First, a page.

Linguistic analysis in an NCIS interrogation

by Michael S. Kaplan, published on 2006/04/05 00:54 -04:00, original URI:

The episode title is 'Iced.'

The scene went something like this:

{Tony DiNozzo is playing Tetris on his celullar phone}
Ceasar: So, like, you don't got no.... questions for me?
Tony: That's a double negative.
Ceasar: Huh?
Tony: Don't... got no... is a double negative. It's a non-standard use of two negative words in the same sentence... cancel each other out and create a positive. Actually, in Shakespeare's day the double negative was used as an emphatic, but now it's just considered a mistake. Don't know if that's what you intended. I'm pretty sure it's not. We'll just go with the whole colloquial idiomatic thing....
{refers to his Tetris game} this is hard!
{back to Ceasar} I'm pretty sure you meant 'Do I have any questions?' and the answer to that question is 'I have no questions.' I do have some observations though.... Ceasar... that's an interesting name, obviously derived from Caesar. That was a powerful dude. My name is Anthony; my friends call me Tony, which backwards is Y Not. Anyway...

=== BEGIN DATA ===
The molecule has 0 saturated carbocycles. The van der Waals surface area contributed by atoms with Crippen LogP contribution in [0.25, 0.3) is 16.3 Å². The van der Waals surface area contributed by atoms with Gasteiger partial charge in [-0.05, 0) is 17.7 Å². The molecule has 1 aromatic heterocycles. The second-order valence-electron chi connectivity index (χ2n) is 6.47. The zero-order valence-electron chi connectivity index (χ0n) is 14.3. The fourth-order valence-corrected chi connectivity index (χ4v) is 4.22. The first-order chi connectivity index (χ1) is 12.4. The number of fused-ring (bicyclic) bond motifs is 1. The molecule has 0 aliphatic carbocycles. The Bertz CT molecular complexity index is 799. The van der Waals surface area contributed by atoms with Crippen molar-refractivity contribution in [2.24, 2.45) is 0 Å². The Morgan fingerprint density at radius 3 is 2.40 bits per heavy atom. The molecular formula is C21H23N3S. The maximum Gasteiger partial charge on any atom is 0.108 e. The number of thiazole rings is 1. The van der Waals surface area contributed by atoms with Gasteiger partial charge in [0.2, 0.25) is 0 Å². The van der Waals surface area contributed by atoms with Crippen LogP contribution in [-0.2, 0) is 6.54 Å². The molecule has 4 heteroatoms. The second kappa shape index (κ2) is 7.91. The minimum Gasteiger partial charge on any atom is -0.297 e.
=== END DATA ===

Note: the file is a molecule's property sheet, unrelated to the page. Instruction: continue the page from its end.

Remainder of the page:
At this point, Tony manages to make Ceasar lose his temper and reveal a bit more than he intended to. But it was interesting to look at him using a somewhat linguistic criticism technique in his interrogation.... :-)

# Mark Steward on 5 Apr 2006 9:04 PM:

And classical references, of course (Caesar/Antony), both covered in plays by... Shakespeare.  I think they had one bored scriptwriter on that one!

# Maurits [MSFT] on 6 Apr 2006 4:14 AM:

Linguistics professor: In some dialects double negatives are used to reinforce a negative meaning, and in others the net effect is a positive. However, a double positive is ALWAYS used to reinforce a positive meaning, and there are NO dialects where a double positive has a net negative effect.
Student: Yeah, right.

Laura Payne on 27 Mar 2009 1:02 PM:

I love NCIS and I have written a few posts that offer linguistic analyses of the show. Please check them out and let me know what you think.



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